Life hasn't been going the way I'd like lately. Among the frustrations, I've begun to despair that my beloved homestead will not get her long-deserved facelift anytime soon, and even if it does happen, the plans may be drastically altered. Not something I want!
Until about two months ago, my tantrum might take the form of binge eating. Now, I've found another way to channel any anger...
Because of some potentially serious health concerns, I've been in consultation with my primary care doctor for symptom relief. He has been the first doctor to frankly confront me about my excess body mass, and its connection to my aches and pains. I got on board with his recommendations, and I'm almost 20 pounds lighter as a result (and more to go before I reach my goal weight). Even my face has lots its chubby-chipmunk contours already. Cue the West Side Story song, "I feel pretty...".
Today, I felt particularly grumpy; not a good frame of mind for the business I'm in. During a much-needed break, I was in Magnolia Boulevard's "Burbank Village" cluster of antique shops, not to empty my wallet, but to window shop for ideas for the house. I'm a woman who couldn't care less about shoes (gender traitor!), but stores with "old stuff" just beckon and reel me in. Unfortunately, the store I'd specifically driven over to visit was closed for the day due to redecorating. Now what?
Standing at Magnolia and Avon, I almost headed back to the car, until I saw a high-placed neon sign in the next block down, with the word "Besame." What was this? Why not find out while I was there?
Opening the front door, I felt as if I'd stepped into a parlor set in the early 1920s. There were chairs almost identical to some of the furniture I have in my living room, dark hardwood floors, posters of lovely ladies of the Silver Screen era, and matching paneling on the walls. A slender, dark-haired woman named Gabrielle was presiding over the counter, featuring displays of antique cosmetic packaging in the case below. They all looked exactly like some of the lipstick tubes and compacts I grew up seeing on my mother's and grandmother's dressing tables. They had always tantalized me as a child, if for no other reason than I was forbidden to touch any of them. But Mom's and Grandmother's sitting in front of their mirrors seemed like such a serious ritual, and I wanted to be part of that so badly. I wanted admission to this mysterious sisterhood of full-on femininity. Mom used to watch the Loretta Young Show in the afternoons. I always longed to be like that lady, floating toward the camera in her yards and yards of gauzy chiffon... Never mind that I didn't like little girls' sewing projects, regularly got my Sunday School dress dirty playing in our basement coal bin, or had three rowdy neighborhood boys as my best pals...I wanted to feel beautiful.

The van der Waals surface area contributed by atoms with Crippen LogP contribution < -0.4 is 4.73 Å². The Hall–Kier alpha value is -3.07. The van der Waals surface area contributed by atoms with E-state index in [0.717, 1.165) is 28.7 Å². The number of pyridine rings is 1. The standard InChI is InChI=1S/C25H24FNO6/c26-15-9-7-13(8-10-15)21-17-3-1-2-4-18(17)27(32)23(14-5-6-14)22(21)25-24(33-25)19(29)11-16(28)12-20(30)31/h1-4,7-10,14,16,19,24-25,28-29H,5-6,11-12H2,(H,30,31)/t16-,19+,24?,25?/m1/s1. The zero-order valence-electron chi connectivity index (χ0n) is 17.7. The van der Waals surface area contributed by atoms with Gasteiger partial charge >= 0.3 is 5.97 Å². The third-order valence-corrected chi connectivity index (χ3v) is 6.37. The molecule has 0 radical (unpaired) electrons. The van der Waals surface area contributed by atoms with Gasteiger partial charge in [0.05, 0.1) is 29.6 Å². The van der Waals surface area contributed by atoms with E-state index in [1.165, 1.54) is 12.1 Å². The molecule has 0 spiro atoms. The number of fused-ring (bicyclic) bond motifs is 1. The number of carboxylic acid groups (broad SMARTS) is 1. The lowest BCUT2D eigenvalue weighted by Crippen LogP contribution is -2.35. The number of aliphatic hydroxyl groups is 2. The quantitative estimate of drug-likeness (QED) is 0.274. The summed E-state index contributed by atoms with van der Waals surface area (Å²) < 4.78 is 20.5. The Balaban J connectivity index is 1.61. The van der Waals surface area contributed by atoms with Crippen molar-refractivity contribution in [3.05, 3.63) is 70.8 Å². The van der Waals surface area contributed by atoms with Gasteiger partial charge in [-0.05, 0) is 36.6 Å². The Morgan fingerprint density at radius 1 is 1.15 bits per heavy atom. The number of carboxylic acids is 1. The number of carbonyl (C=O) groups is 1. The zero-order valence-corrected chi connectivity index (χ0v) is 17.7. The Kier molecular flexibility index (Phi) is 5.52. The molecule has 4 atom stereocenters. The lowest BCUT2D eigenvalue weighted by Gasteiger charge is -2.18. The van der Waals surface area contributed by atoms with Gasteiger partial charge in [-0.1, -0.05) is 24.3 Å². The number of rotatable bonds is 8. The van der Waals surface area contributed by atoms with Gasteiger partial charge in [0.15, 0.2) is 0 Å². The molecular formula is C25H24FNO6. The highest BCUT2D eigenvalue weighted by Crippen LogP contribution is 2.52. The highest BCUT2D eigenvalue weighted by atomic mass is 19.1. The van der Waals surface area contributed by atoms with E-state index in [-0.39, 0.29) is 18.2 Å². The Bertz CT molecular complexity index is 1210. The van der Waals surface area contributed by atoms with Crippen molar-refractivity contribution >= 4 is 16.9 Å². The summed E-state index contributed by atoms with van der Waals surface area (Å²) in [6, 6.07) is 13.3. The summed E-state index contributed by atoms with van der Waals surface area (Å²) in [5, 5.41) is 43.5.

Gabrielle allowed me to try on a bit of American Beauty red lipstick. Red? Timid soul that I am, I'd always stuck with purchasing mauves, deep pinks, and brownish hues. But this was different. With such a brief, simple act, I felt Loretta Young-glamorous. My day turned around at that moment. I got it; a simple bit of primping did work wonders. Sold!
We chatted some more, Gabrielle and I, and then I felt I had the wherewithal to get back to my day.
So, I've been converted. I'm now a red-lipstick girl. Never mind this current trend toward "nude" make-up. That reminds me too much of the whitish lip gloss of seventh grade. Besides, I don't want to look anemic.
I've read at various times that during difficult times in history--the Depression, immediate post-911, the recent recession--cosmetic sales, particularly lipstick, have actually increased. With my own sweet experience this afternoon, I can see why. To discover (or be reminded) of one's own beauty is such a transformative, deeply personal moment.
I promised Gabrielle I would post about my experience. And no, of course, I will not gain anything by it, save for the enjoyment of sharing it with others. Visit www.besamecosmetics.com.
The lipstick is still on, and I'm almost reluctant to wash my face tonight. But I will enjoy this American Beauty as much as I did my first lipstick, a frosted pink tube from Yardley, a gift for my 13th birthday in 1967. Such sweet memories.